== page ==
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Please don't let T.O. be a Giant

I am not an incredibly religious man, but today I am praying with all my might. Please God, no Terrell Owens with the New York Giants.

Of course, with Owens now free after being jettisoned by the Dallas Cowboys and the Giants possibly (probably?) needing to replace Plaxico Burress there is already T.O. to the Giants talk in the media.

My reaction? No-o-o-o-o-o-o-o-o-o-o-o-o-o!!!! Everyone knows he is a locker room cancer, and every team he has ever played for has eventually regretted bringing him on board. His next team will learn the same lesson.

The Giants would be 100 times (1 million times?) better served to make peace with Burress and give him another opportunity than they would be rolling the dice on the cancer that is Owens. And by now you guys know I am on the 'let Plax go and move on' side of that debate.

The Sporting News already has the Giants on the short list of teams that might be interested in T.O. Their list is a joke, since it is topped by the Miami Dolphins, where Bill Parcells is boss. Tuna didn't want him in Dallas and won't go get him now.

I have to agree with Gary Myers of the NY Daily News, who sees T.O. and the Giants as an unlikely pair.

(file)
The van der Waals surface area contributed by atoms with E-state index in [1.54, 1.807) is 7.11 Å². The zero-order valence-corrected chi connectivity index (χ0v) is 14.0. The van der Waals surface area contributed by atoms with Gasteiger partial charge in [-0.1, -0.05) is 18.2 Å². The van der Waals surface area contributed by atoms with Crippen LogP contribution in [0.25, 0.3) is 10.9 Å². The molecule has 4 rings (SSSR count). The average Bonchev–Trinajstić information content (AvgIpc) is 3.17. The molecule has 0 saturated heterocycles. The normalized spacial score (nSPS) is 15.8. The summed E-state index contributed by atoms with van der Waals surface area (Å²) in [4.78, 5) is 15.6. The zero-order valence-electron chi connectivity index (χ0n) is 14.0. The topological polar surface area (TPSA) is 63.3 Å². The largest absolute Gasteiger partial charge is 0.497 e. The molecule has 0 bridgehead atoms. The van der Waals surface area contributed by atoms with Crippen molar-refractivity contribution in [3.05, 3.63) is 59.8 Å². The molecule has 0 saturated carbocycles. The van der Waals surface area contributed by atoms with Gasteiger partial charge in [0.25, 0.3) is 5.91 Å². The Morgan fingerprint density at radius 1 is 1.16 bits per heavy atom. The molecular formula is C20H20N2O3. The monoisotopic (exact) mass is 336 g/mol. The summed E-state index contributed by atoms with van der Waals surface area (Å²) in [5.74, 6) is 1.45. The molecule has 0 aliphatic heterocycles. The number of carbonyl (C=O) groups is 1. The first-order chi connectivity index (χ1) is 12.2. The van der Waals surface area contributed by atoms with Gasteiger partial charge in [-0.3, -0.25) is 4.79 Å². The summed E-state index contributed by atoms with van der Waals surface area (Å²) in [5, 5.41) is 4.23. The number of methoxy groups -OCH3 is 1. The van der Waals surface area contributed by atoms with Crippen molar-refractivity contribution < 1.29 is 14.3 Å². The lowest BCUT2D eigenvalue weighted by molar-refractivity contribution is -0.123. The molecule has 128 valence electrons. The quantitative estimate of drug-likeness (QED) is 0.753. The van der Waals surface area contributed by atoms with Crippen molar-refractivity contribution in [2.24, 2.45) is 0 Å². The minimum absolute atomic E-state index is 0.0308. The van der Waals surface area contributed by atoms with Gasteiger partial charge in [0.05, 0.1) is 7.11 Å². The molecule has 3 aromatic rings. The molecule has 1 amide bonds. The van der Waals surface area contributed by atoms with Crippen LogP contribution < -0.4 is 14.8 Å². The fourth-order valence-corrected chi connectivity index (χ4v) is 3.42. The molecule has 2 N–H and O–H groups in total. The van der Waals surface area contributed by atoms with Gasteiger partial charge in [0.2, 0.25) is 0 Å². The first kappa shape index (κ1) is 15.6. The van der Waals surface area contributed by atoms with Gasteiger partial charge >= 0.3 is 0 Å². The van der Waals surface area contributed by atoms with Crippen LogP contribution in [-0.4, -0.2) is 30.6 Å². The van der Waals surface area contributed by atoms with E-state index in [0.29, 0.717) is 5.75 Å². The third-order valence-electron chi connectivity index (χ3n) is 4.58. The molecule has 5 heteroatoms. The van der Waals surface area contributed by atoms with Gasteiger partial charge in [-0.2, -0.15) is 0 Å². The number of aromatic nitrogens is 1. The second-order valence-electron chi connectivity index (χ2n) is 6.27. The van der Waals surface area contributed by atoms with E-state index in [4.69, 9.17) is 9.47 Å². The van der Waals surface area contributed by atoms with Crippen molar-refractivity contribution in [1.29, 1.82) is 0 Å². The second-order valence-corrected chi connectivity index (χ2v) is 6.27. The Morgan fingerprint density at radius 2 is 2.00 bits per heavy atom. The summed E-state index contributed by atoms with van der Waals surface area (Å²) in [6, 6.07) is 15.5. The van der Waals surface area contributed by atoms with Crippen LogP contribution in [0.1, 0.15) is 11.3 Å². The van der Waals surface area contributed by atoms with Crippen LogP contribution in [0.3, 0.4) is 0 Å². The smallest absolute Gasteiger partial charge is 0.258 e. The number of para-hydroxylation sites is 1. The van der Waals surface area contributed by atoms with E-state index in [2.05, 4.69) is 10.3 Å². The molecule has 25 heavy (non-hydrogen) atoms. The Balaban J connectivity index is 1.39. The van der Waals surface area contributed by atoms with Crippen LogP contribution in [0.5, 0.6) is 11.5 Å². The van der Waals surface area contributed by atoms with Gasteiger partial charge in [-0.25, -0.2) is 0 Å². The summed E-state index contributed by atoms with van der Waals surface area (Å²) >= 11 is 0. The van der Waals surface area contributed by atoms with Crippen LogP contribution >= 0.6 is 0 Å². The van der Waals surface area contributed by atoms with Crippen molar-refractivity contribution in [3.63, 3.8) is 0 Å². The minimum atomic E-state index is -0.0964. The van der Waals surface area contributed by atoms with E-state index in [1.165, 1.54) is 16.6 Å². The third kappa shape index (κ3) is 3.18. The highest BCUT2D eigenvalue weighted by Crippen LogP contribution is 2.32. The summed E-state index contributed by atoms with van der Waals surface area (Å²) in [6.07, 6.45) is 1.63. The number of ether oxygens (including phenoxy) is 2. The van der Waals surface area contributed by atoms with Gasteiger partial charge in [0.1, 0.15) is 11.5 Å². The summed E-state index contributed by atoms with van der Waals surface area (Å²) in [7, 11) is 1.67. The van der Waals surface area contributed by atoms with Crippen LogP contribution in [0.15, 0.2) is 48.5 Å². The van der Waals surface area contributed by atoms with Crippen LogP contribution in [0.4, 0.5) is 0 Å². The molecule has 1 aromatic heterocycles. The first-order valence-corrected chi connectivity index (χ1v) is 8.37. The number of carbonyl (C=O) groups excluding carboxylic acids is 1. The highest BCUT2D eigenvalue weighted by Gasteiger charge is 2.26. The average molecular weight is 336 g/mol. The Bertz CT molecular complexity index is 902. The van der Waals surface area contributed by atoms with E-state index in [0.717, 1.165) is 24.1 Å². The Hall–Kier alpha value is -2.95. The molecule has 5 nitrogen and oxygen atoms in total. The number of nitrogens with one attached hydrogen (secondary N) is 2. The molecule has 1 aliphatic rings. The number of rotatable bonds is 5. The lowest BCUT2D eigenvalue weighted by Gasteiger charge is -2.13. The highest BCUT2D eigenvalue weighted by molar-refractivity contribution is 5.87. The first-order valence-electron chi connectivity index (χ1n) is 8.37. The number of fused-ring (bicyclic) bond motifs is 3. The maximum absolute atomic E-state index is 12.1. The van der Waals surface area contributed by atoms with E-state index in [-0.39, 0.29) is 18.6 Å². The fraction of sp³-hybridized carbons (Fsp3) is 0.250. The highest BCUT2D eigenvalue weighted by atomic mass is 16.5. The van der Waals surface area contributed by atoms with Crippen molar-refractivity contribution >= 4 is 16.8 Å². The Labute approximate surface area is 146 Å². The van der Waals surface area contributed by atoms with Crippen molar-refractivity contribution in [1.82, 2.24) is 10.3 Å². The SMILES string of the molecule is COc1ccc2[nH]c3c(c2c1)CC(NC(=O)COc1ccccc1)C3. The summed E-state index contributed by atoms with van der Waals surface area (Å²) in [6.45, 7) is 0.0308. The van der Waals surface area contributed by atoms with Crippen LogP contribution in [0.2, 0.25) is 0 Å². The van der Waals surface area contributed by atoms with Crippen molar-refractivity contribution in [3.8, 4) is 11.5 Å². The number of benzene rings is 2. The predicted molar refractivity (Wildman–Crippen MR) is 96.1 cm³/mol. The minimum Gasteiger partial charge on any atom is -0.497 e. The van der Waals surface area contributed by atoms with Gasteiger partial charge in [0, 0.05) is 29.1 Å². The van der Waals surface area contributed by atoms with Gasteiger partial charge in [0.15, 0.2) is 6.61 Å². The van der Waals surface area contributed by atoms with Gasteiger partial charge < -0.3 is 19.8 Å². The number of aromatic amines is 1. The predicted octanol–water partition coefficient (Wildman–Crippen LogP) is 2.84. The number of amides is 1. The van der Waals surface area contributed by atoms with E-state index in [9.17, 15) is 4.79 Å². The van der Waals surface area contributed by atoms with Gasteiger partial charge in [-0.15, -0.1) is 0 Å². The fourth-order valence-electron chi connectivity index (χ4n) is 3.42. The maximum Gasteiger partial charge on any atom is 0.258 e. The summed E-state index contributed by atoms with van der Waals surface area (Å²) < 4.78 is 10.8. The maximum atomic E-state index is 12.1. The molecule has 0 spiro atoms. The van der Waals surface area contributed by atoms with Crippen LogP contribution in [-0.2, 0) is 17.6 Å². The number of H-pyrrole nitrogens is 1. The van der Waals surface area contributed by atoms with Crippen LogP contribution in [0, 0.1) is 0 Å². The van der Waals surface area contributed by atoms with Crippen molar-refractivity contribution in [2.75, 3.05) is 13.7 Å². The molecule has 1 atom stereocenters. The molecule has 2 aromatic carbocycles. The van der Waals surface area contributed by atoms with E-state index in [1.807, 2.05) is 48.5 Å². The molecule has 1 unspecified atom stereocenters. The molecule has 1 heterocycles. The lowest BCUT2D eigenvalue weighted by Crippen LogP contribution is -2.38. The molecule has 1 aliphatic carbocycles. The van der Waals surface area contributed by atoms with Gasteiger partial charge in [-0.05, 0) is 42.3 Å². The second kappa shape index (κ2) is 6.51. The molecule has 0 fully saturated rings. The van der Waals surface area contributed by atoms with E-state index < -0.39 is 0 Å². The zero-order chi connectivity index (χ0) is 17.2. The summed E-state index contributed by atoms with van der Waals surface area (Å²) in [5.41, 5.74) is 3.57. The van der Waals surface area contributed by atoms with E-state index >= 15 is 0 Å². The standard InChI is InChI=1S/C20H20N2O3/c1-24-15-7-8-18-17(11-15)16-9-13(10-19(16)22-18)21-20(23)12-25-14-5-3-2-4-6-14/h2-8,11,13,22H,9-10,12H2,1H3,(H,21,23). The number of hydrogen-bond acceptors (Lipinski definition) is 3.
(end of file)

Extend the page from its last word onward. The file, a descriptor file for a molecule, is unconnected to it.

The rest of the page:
It is hard to envision Tom Coughlin being so desperate to replace Plaxico Burress that he will allow Owens into his locker room after he was three-for-three in bringing down the 49ers, Eagles and Cowboys.

Yahoo! Sports today offers a very telling look at how Owens goes about destroying locker rooms, particularly how he did it in Dallas.

Media reports out of Dallas over the course of last season read like an unchanging manual of self-destruction, complete with Owens allegedly showing an uncanny ability for chirping and bitching and stirring up other teammates.

A former Cowboys coach told Yahoo! Sports last month that he saw Owens do it with fellow wideouts Miles Austin and Patrick Crayton. Other media reports indicated Owens did the same with newly acquired wideout Roy Williams, too, all the while creating a familiar divide between his recruits and some of the familiar targets: the quarterback, the head coach, the wide receivers coach, the offensive coordinator and others. Like his situations in San Francisco and Philadelphia, it wasn’t just Owens having his own problems. It was T.O. convincing other players they should have a problem, too.

Besides, you can also argue that Owens, now 35, is no longer the playmaker he thinks he is. The Fifth Down makes that case.

Personally, whatever argument the Giants use is fine. As long as T.O. is not a New York Giant for the 2009 season.